Man charged in stabbing death of Whitney Young HS student with autism

CHICAGO (WLS) -- A 31-year-old man, who lived on the same block where a Whitney Young High School student with special needs was fatally stabbed, was charged Thursday in the teen's murder.

Brandon Porter-Young was stabbed to death on Feb. 2, 2018, at his temporary apartment in the East Garfield Park neighborhood on the West Side.

Since early December 2017, Porter-Young had been living with his mother at the Jr Plaza Hotel II, 3001 W. Jackson Blvd., said Annie Harris, a hotel employee.

Porter-Young was found at the hotel around 10 p.m. with multiple stab wounds to his upper body, according to Chicago Police and the Cook County Medical Examiner's Office. He was pronounced dead at the scene at 10:25 p.m.

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Faculty and students at Whitney Young High School on Monday were mourning the loss of a popular special needs student who was stabbed to death.

Porter-Young was diagnosed with autism as a child and his family doubts he would have spoken to anyone or opened the door.

"It's, like, high-functioning. You wouldn't know he had autism unless you talked with him, it takes him a while to respond," said Brian Porter, his brother.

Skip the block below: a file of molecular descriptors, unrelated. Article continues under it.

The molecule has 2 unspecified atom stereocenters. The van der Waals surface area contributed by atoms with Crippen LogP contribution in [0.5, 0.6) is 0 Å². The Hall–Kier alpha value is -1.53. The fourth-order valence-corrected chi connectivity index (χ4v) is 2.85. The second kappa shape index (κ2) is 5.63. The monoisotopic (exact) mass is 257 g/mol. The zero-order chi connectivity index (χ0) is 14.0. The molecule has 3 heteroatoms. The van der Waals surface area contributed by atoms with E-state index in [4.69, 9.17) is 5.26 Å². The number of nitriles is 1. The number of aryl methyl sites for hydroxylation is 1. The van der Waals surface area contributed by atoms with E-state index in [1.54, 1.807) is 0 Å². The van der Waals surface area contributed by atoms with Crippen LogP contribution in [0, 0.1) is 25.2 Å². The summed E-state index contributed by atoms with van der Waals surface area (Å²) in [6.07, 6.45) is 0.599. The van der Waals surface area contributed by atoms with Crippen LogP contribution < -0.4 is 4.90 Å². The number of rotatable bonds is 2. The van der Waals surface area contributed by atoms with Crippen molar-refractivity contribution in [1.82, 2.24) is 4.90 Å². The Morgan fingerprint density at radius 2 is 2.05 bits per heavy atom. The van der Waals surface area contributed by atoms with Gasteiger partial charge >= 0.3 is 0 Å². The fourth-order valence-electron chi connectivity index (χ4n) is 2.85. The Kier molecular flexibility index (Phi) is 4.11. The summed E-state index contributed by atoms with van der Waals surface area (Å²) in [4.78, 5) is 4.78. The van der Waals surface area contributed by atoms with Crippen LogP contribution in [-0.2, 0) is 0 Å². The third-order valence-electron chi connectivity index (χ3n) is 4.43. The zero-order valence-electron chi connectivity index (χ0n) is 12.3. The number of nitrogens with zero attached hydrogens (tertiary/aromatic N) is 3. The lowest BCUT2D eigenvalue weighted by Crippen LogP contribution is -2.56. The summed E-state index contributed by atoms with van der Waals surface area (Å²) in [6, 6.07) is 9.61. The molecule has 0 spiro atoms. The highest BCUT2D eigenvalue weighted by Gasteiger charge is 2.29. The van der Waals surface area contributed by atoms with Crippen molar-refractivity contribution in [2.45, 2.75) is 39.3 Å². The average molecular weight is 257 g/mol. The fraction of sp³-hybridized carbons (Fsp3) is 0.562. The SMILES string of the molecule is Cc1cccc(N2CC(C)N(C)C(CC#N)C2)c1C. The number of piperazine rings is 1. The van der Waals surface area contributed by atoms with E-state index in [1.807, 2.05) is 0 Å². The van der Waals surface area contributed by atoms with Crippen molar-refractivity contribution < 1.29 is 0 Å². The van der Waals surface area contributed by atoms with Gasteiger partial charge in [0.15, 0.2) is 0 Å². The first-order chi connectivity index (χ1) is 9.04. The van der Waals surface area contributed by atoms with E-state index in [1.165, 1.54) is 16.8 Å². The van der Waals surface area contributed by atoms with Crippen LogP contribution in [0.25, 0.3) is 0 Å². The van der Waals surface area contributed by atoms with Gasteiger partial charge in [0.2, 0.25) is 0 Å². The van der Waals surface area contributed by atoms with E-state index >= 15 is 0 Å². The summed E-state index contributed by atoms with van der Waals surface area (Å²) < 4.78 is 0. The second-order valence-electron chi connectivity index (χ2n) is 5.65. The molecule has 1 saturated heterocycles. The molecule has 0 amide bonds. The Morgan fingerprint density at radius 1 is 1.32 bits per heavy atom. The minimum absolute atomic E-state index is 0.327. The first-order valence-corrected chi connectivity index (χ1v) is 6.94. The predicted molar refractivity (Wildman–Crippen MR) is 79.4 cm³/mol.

Darryl Ray, of the 3000-block of West Jackson Boulevard, was charged Thursday with first-degree murder. DNA evidence positively identified him as the suspect in Porter-Young's stabbing death. He is due in Bond Court Friday.

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Students gathered to remember Tuesday to mourn and remember Brandon Porter-Young, who was found stabbed to death earlier this month.

Porter-Young was a handsome, quiet 18-year-old senior who loved playing basketball and gardening, according to a peer and members of the Whitney Young staff. Principal Joyce Dorsey Kenner recalled that he "always had a smile on his face."

Corryne Irvin, a special education teacher at Whitney Young, said Porter-Young's autism limited his verbal skills and he had a hard time communicating with people he didn't know.
"I was really shocked and it didn't really sink in until yesterday when I came to school and he wasn't here. When he didn't get off the bus," Irvin said in February.

Porter-Young was also involved in Whitney Young's popular Best Buddies program, which pairs special education students with other students from the school.

"He was a really sweet person," Porter-Young's Best Buddy partner Rowan Broderick said. Broderick, a freshman, said that she and Porter-Young often chatted in the school's cafeteria.

Rebecca Folkerts, the advisor for the Best Buddies program and Porter-Young's former teacher, remembered him as a responsible student with a "great sense of humor." Folkerts said the "extremely bright" Brandon was primed to get a job after graduating at the end of the school year.

"As tragically as Brandon died - it's really, really sad - my heart is warmed by the outpouring of support for this young man," Kenner said.

The Sun-Times Media Wire contributed to this report
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